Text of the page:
By David Rizo and Rich Reader
During this year of the pandemic, we have tried to fill the need for medical attention among the people we visit. With hospitals full of COVID 19 patients, other services are much harder to obtain. In addition, some people are fearful to seek services in clinics and hospitals because of the perceived risk of contracting COVID 19. This issue and the difficulties of obtaining medical attention have resulted in a few deaths. In response, we reached out to medical students in our scholarship program and asked if they could help. We now have three and sometimes a four students who travel with us on our visits.
These students, while restricted in what they can do, are able to check vitals, treat wounds, advise about and encourage the use of already prescribed medications, apply ointments, give baths, cut nails, etc. They are also helpful in persuading patients to go to a clinic or hospital, and they have knowledge of which places have services available.
A couple of weeks ago, one medical student, helped transport a man to the hospital late in the evening and then spent the whole night navigating the system to get him seen and treated. On another occasion we needed a first-thing-in the morning urine sample, and the 89 year old patient suffering from an infection, wasn’t able to do it herself. So, the student arranged to arrive at 6 am and assist. They have treated a gunshot wound that wasn’t healing, advised and encouraged two young and depressed tuberculosis patients, taught a man how to use his glucose level checking device, recommended a young girl get checked for a lazy eye, arranged for a sitz bath, inspected oral infections, and secured discounts on medical supplies and medicines.
As you can imagine, it is a significant sacrifice/service for these students to take time away from their medical studies to provide these services; nevertheless, they generously give of themselves. Thanks to the Oblates, we have a small fund to assist with purchasing needed supplies and medications however, the visits revealed the urgent need for a new medical outreach program. Fr. Jesse Esqueda, OMI and the Oblates at the mission are working on a plan to improve this outreach. The plan would include more visits, partnerships with local hospitals, laboratories, medical specialists, and equipping these students with medical devices and supplies to better serve our community.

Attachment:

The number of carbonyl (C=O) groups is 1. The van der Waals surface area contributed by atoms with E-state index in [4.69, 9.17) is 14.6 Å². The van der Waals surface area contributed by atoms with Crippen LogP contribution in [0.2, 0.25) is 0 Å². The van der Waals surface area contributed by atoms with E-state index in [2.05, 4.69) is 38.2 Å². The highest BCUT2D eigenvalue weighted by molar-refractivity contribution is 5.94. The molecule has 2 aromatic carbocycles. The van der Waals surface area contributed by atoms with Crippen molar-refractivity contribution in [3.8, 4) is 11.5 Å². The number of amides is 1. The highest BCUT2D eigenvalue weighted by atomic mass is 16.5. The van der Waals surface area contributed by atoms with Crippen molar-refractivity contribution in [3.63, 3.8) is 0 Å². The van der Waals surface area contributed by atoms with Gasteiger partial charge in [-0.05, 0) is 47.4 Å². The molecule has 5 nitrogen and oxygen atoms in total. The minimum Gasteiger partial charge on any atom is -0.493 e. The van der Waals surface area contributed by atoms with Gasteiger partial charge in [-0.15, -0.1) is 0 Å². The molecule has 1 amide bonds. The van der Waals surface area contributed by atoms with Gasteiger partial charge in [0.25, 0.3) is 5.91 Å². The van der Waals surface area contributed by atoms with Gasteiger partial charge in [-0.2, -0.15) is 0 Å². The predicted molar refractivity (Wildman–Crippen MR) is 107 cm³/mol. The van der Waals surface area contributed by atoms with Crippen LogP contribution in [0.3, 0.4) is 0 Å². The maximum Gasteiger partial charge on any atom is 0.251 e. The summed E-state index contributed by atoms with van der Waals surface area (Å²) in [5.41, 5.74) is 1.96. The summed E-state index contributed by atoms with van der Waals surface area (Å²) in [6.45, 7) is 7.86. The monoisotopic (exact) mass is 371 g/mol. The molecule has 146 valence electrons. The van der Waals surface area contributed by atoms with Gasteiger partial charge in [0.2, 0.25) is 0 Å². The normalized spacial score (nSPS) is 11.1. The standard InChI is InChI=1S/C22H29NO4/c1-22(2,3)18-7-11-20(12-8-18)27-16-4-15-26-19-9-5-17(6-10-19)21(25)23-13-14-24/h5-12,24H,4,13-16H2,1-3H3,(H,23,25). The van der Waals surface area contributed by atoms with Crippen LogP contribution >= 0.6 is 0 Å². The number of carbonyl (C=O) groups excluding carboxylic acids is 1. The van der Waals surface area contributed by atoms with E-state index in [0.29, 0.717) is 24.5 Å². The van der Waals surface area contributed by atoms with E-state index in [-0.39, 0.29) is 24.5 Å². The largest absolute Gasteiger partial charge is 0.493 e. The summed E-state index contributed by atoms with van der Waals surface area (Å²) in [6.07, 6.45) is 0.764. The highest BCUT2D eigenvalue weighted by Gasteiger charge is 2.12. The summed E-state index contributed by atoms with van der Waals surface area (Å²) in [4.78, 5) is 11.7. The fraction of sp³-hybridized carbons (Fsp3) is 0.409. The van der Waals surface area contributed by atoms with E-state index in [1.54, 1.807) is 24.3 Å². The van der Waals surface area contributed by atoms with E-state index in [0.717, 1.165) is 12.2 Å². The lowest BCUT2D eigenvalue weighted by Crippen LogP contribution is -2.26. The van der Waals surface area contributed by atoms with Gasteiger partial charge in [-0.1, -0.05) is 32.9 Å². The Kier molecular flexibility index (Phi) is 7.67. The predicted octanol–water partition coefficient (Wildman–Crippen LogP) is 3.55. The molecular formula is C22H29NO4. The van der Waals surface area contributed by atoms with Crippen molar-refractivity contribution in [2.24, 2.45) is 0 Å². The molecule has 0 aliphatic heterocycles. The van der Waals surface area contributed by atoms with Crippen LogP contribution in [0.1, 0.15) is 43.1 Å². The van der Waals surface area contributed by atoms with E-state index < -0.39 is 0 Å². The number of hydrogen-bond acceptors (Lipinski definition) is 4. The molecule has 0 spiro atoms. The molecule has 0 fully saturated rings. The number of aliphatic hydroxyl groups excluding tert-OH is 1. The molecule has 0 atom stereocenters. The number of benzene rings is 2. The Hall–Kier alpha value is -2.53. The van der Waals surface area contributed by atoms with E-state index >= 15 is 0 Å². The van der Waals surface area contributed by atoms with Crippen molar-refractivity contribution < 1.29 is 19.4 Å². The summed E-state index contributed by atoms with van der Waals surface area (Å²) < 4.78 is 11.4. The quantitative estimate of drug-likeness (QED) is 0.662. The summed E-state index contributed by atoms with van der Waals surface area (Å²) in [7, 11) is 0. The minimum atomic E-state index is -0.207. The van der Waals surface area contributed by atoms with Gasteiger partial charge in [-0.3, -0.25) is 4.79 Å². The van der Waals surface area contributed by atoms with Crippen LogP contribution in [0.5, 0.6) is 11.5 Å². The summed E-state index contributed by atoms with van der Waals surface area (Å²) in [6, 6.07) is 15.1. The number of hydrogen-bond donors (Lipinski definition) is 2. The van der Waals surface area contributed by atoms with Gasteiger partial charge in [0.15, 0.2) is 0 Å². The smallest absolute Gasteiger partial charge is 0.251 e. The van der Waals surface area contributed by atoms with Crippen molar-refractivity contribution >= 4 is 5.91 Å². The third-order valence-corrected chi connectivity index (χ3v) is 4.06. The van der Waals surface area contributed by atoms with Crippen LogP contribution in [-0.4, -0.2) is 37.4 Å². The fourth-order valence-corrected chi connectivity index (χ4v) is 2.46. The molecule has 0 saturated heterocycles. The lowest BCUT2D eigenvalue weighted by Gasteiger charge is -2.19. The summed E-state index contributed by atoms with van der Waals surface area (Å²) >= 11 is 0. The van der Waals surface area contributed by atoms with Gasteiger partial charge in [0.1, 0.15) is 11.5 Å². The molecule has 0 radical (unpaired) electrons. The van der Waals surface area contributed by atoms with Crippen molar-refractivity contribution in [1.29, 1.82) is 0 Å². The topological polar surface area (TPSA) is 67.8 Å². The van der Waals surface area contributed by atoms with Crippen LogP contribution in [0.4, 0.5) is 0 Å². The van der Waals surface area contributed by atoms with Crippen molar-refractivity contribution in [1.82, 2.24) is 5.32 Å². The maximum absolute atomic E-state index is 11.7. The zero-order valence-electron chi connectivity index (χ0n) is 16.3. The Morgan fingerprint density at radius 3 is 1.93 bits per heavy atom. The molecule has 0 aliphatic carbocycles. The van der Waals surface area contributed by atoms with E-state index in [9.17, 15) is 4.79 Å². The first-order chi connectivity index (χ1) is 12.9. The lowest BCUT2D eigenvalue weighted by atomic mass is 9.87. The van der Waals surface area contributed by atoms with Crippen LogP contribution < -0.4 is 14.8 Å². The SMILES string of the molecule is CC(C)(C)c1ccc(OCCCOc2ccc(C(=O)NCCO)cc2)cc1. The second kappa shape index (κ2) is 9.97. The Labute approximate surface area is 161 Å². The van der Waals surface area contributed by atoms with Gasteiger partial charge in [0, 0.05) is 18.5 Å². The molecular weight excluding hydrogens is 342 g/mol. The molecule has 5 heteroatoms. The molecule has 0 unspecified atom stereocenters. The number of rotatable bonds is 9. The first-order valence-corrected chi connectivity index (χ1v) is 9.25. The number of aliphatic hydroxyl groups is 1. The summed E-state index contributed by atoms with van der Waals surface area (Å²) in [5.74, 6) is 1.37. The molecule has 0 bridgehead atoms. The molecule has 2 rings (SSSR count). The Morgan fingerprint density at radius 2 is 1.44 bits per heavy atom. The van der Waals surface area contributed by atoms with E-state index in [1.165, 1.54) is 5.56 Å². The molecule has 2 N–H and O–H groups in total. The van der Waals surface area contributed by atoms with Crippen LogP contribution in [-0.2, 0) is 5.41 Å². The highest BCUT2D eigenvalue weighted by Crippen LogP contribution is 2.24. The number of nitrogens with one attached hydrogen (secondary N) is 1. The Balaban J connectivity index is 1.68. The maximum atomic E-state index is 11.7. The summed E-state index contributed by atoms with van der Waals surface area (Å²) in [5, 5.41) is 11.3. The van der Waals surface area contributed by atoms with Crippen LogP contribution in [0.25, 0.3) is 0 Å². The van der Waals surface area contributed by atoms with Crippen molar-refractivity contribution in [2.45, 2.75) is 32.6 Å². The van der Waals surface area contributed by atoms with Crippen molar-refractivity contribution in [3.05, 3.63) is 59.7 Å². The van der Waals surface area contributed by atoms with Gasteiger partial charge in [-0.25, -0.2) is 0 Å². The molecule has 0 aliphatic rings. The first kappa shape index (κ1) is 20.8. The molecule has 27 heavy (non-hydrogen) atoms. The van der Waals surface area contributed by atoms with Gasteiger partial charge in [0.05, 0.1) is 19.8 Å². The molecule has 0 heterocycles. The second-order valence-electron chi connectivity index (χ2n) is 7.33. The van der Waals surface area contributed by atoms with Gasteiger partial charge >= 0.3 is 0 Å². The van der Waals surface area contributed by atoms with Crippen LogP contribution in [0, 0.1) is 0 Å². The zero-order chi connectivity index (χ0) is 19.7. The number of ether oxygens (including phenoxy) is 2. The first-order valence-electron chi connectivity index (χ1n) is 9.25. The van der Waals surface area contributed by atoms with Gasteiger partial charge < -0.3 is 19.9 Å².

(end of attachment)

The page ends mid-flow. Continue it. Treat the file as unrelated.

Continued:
To make this project possible, a fund must be established that would cover the costs and provide a stipend for the hours that the medical students spend on the visits. The stipend would assist the students with their educational supplies, transportation costs, and meals. It would also eliminate the need for our students to find part-time jobs. The med students would be able to focus on serving the community while gaining valuable medical experience, and transforming the lives of those who desperately need medical attention.
The Oblates have been great in arranging for scholarships for these students through donors, and for providing an extraordinary level of food distribution for this community. St. Eugene, founder of the Oblates would say, “…first help people to act like human beings, and then like Christians and, finally, help them to become saints.”
On December 3, we celebrated the 25th anniversary of the canonization of St. Eugene De Mazenod (founder of the Oblates of Mary Immaculate) by Pope John Paul II. We were blessed this year that the anniversary fell on a Thursday because our Thursday Mass is special for youth and parents who had attended retreats. A video was shown with highlights of St. Eugene’s life and the Oblate charism. At the pope’s announcement of sainthood, there was great applause on the video, which was echoed at our Mass. Fr. Jesse wore the same chasuble as he wore when he was ordained to affirm his vows.
The group in the picture (above) lead the congregation in the Salvé Regina. Shown are 4 pre-novices from the Oblate Pre-novitiate overseen by Fr. Guillermo (Bill) Antone, OMI and 4 afiliados (affiliates), who pledge themselves to the charism of St. Eugene while discerning their vocations.
In the grey jacket (3rd from right) is Erik Solis, who is also a medical student (pictured left), thanks to his scholarship donor. He currently leads the youth deanery group for our diocese. He is best known as our Taekwondo teacher barking out commands through a smiling and proud face.
(The Oblate Youth Group in Tijuana, Mexico is a ministry of the Oblate Mission in Baja, California which is part of the U.S. Province of the Missionary Oblates of Mary Immaculate)